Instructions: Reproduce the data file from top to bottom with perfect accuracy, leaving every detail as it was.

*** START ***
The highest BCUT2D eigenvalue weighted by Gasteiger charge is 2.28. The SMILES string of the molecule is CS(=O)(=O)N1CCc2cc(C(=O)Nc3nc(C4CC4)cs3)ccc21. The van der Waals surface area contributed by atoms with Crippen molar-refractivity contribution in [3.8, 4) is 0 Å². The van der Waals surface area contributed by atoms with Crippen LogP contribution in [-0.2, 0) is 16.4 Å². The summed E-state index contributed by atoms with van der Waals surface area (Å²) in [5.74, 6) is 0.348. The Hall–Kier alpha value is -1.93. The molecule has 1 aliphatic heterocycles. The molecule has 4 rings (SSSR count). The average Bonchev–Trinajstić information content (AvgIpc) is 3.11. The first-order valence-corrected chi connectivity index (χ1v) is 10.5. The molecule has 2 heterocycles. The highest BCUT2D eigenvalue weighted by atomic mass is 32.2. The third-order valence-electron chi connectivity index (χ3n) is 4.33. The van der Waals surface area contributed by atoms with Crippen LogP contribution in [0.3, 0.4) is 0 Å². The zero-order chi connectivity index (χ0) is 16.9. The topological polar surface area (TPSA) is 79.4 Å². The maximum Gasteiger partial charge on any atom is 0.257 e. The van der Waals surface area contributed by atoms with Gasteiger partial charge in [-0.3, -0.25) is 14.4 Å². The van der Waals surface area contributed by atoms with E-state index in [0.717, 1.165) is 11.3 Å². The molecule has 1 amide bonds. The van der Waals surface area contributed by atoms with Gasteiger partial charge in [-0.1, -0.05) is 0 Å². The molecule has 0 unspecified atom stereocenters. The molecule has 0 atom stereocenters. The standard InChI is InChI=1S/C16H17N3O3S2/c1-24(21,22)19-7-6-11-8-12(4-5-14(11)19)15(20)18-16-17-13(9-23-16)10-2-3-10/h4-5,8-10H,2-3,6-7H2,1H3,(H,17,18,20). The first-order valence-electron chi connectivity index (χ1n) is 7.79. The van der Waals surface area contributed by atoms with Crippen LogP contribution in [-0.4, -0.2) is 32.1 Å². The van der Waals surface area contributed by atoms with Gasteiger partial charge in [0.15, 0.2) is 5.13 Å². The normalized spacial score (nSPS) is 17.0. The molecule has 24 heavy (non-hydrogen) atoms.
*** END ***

The highest BCUT2D eigenvalue weighted by Gasteiger charge is 2.28. The SMILES string of the molecule is CS(=O)(=O)N1CCc2cc(C(=O)Nc3nc(C4CC4)cs3)ccc21. The van der Waals surface area contributed by atoms with Crippen molar-refractivity contribution in [3.8, 4) is 0 Å². The van der Waals surface area contributed by atoms with Crippen LogP contribution in [-0.2, 0) is 16.4 Å². The summed E-state index contributed by atoms with van der Waals surface area (Å²) in [5.74, 6) is 0.348. The Hall–Kier alpha value is -1.93. The molecule has 1 aliphatic heterocycles. The molecule has 4 rings (SSSR count). The average Bonchev–Trinajstić information content (AvgIpc) is 3.11. The first-order valence-corrected chi connectivity index (χ1v) is 10.5. The molecule has 2 heterocycles. The highest BCUT2D eigenvalue weighted by atomic mass is 32.2. The third-order valence-electron chi connectivity index (χ3n) is 4.33. The van der Waals surface area contributed by atoms with Crippen LogP contribution in [0.3, 0.4) is 0 Å². The zero-order chi connectivity index (χ0) is 16.9. The topological polar surface area (TPSA) is 79.4 Å². The maximum Gasteiger partial charge on any atom is 0.257 e. The van der Waals surface area contributed by atoms with Gasteiger partial charge in [-0.3, -0.25) is 14.4 Å². The van der Waals surface area contributed by atoms with E-state index in [0.717, 1.165) is 11.3 Å². The molecule has 1 amide bonds. The van der Waals surface area contributed by atoms with Gasteiger partial charge in [-0.1, -0.05) is 0 Å². The molecule has 0 unspecified atom stereocenters. The molecule has 0 atom stereocenters. The standard InChI is InChI=1S/C16H17N3O3S2/c1-24(21,22)19-7-6-11-8-12(4-5-14(11)19)15(20)18-16-17-13(9-23-16)10-2-3-10/h4-5,8-10H,2-3,6-7H2,1H3,(H,17,18,20). The first-order valence-electron chi connectivity index (χ1n) is 7.79. The van der Waals surface area contributed by atoms with Crippen LogP contribution in [-0.4, -0.2) is 32.1 Å². The van der Waals surface area contributed by atoms with Gasteiger partial charge in [0.15, 0.2) is 5.13 Å². The normalized spacial score (nSPS) is 17.0. The molecule has 24 heavy (non-hydrogen) atoms.